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Battles are an aural enigma, beating sound into unrecognisable shapes - swirling masses of conflicting yet harmonious reverberation. These sounds should not sit comfortably with mere mortals, but they have become the surprise hit of 2007, winning over critics and fans alike. Leading debut album Mirrored in February came single ‘Atlas’ a tune as colossal as its Greek god namesake - it sounded like it could also lift the weight of the world on its shoulders.
Battles have travelled the world wowing crowds with their neuron-destroying live shows. Speaking from a sea-front hotel room in Brighton with the sound of seagulls in the background, drummer John Stanier took time out to chat to TNS.
It is obvious that Battles popularity was built in the live arena, and Stanier puts this down to the ‘organic’ creation of their live sound.
“We’re definitely fun to watch and if you just listen to our record it’s one thing, but when you see us it’s the fact that we create everything that’s on the record live - there’s no pre-programmed samples or loops so you’re witnessing this cacophonous workshop going on onstage and we’re all close together and it’s all energetic and fun.”
Mirrored, is a definitive document of the described ‘cacophonous workshop’, the digital distillation of the band’s live dynamic, but which do the band value the most?
“That’s an impossible question to answer, they’re just polar opposites.”
“In the short term playing live is fun because it’s instant gratification and when you play a great show there’s nothing like it in the world. You’re full of adrenalin and go nuts and it’s really satisfying every single night but on the other hand it quickly goes away and you can never go back and re-live that initial feeling.”
“In the studio it’s a lot more boring and tedious but in the long term your record’s something that will be around forever and in 50 years someone can check out this thing you created so that’s just as cool.”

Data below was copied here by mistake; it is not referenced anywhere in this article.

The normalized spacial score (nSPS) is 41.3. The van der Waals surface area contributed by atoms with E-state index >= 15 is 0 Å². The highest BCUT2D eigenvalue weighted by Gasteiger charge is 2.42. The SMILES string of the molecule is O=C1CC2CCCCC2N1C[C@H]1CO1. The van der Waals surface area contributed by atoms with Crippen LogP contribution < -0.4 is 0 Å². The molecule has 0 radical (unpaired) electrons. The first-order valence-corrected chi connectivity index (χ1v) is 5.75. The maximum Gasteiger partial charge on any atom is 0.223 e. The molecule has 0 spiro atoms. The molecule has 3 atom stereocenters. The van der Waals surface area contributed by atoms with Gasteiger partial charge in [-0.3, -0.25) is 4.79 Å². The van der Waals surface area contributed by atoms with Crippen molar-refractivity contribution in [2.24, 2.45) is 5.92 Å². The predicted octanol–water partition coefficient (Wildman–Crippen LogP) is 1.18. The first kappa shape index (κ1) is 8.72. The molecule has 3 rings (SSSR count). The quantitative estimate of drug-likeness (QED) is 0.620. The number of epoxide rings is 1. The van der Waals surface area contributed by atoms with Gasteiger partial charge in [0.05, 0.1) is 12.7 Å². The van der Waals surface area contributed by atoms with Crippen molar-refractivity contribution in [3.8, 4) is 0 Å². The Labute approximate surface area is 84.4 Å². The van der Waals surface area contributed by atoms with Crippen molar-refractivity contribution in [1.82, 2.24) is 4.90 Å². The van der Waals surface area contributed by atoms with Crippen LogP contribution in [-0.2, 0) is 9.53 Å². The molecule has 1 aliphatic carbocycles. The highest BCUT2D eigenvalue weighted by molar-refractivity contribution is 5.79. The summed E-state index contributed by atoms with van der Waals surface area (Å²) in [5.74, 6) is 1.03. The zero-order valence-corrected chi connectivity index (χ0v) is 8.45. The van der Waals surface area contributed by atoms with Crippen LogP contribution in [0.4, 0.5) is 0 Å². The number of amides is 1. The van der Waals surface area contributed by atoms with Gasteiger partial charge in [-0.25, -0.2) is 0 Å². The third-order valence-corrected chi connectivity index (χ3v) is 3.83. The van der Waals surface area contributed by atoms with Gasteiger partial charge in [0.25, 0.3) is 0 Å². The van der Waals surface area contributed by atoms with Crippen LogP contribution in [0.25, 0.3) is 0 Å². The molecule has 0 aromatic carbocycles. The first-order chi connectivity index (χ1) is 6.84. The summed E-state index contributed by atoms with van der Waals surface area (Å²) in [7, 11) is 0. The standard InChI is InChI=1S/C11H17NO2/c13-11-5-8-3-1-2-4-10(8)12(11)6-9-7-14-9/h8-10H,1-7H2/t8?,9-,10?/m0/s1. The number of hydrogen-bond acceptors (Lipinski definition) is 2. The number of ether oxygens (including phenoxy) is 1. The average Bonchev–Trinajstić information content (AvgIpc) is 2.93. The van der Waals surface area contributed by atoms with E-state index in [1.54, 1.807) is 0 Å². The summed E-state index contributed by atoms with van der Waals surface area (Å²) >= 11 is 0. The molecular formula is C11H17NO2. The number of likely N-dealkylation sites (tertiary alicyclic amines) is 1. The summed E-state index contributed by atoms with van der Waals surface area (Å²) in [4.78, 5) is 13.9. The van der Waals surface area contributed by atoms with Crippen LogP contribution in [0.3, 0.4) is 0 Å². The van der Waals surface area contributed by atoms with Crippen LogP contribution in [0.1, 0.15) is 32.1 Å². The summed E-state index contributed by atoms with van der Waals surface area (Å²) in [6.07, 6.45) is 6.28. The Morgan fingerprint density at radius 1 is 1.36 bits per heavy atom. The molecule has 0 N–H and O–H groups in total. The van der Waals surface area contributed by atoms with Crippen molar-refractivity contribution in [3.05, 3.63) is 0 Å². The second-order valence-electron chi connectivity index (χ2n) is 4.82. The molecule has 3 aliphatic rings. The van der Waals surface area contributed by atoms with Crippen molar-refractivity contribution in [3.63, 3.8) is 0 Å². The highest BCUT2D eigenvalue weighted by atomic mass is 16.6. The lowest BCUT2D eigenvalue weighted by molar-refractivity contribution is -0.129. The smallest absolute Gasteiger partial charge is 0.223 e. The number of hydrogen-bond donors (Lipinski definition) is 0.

“Also, in a live situation you’re playing to x amount of people there and then, but with a record you send it out and you’ve no idea who or how many people are listening to your music and what it’s doing to them and how it’s reaching out to other people.”
The band already has a fine legacy of recorded work, not only with their album and the hugely popular EPs that preceded it, but also through their past musical endeavours.
Stanier alone has a fine CV, having drummed for metal behemoths Helmet and being a member of Tomahawk with Mike Patton (ex Faith No More) to name but two.
It’s abundantly clear that the band love doing what they’re doing and relish where it takes them. It’s been a summer of festivals for the group, many in the UK, including new kid on the festival block, ‘psychedelic village fete’ Field Day - was the reality as good as the concept?
“Well, I’m trying to be as polite as possible but not really. I definitely had fun though and I got to hang out with some old friends but I missed the tug of war and the welly-toss and the barn dancing.”
Asked if there are any bands who they have become friends with or any they have enjoyed seeing Stanier is stumped muttering inanely down the phone before guitarist Dave Konopka offers prog-metal mentalists Mastadon, jogging his memory, “Oh yeah, we majorly partied with them, and…Snow Patrol, Spoon, [German DJ] Ellen Alien and loads more.”
Expecting that the quality of their music has earned them respect from other bands, is that how they’ve come to hang with all these different groups?
“Honestly it’s more to do with the positioning of your trailer at festivals. I mean, I played a festival where to the immediate left was De La Soul and to the right was Immortal, the Norwegian black metal band in white corpse paint, so bands just hang out at these picnic tables.”
“A very long time ago, I’m not going to tell you how long ago, I met the Prodigy when my old band played Roskilde in Denmark when their second record came out and I started talking to them. The next thing I know I’m hanging out with them for hours then I go to watch them from the side of the stage and Keith hands me a microphone and gets me to introduce them to 100,000 fans - it was awesome.”
Following the critical acclaim and popularity that greeted Mirrored did they find crowds were aware of their songs or were they preaching to the unconverted?
“I think it depends on the show - we played Fuji-Rock in Japan where we’re selling a lot of records and there were definitely a lot of people who know a lot about us and had our record, whereas we just played the Green Man festival in Wales which is predominantly folk so that was a completely different experience. I presume about 90% of those people had never heard of us and we just won over a whole other group of music listeners and those are always key, critical performances - it was great.”